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“Law & Order” chief Dick Wolf has his own real-life legal woes.
On Friday, NBC-Universal Network Programming and Universal Network Television filed suit in Los Angeles Superior Court against the “L&O” creator and executive producer asking the court to interpret a contract between the two over the amount of executive producer fees Wolf is entitled to receive for the all three series, which include “Law & Order: Special Victims Unit” and “Law & Order: Criminal Intent.”
At issue is an agreement signed in September 2004 by the two sides that included provisions for Wolf’s executive producer fees, imputed license fees and other fees and compensation for the “Law & Order” series.
NBC Universal claims the agreement is a “pay-or-play” contract calling for Wolf to be paid executive producer fees in 48-episode blocks upon each order from NBC, regardless of how many episodes are actually ordered.
According to the complaint, Wolf has contended the 48-episode guarantee provides a “kill fee” in which he can be paid for two seasons of episodes of any “Law & Order” series, including ones that are not produced when NBC decides to not order more seasons. NBC Universal claim that Wolf’s position would provide him “with an unintended windfall of millions of dollars.”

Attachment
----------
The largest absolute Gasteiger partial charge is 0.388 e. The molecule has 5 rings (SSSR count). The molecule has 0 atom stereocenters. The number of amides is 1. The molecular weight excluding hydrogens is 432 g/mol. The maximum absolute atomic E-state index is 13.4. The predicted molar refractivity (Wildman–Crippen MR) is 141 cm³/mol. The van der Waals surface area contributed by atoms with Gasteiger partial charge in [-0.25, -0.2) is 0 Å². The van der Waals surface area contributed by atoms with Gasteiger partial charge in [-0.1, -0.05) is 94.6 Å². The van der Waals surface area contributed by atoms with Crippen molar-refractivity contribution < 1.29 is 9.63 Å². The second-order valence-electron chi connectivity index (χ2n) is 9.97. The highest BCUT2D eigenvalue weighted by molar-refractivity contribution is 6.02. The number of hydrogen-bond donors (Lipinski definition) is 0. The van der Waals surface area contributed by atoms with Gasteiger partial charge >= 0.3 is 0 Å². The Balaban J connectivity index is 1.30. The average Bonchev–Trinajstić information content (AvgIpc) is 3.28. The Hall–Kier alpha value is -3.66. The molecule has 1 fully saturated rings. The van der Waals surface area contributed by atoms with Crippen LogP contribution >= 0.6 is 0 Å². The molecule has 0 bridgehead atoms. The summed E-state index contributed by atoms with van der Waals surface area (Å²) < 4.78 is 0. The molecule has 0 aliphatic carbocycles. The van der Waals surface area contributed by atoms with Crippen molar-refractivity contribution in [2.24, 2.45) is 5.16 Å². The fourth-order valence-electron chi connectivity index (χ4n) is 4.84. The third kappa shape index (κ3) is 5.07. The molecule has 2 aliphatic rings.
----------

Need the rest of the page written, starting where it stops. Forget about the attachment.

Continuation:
NBC Universal’s lawsuit has not changed Wolf’s position on the issue.
“NBC Universal is trying to rewrite an existing contract,” he said through a representative. “Apparently, our partner is willing to commission rewrites during the strike.”
The litigation stems from Wolf’s actions last March, when he told NBC Universal he had a “new interpretation” of the agreement, according to the lawsuit.
NBC Universal is asking the court to determine that its interpretation of the agreement is correct. If the court does not do so, then NBC Universal is asking the court to reform the “mistakenly written Wolf agreement.”
NBC Universal, repped by outside counsel Scott Edelman, Michael Dore and Lynn Hang of Gibson Dunn & Crutcher, seeks no monetary award other than costs of the suit.
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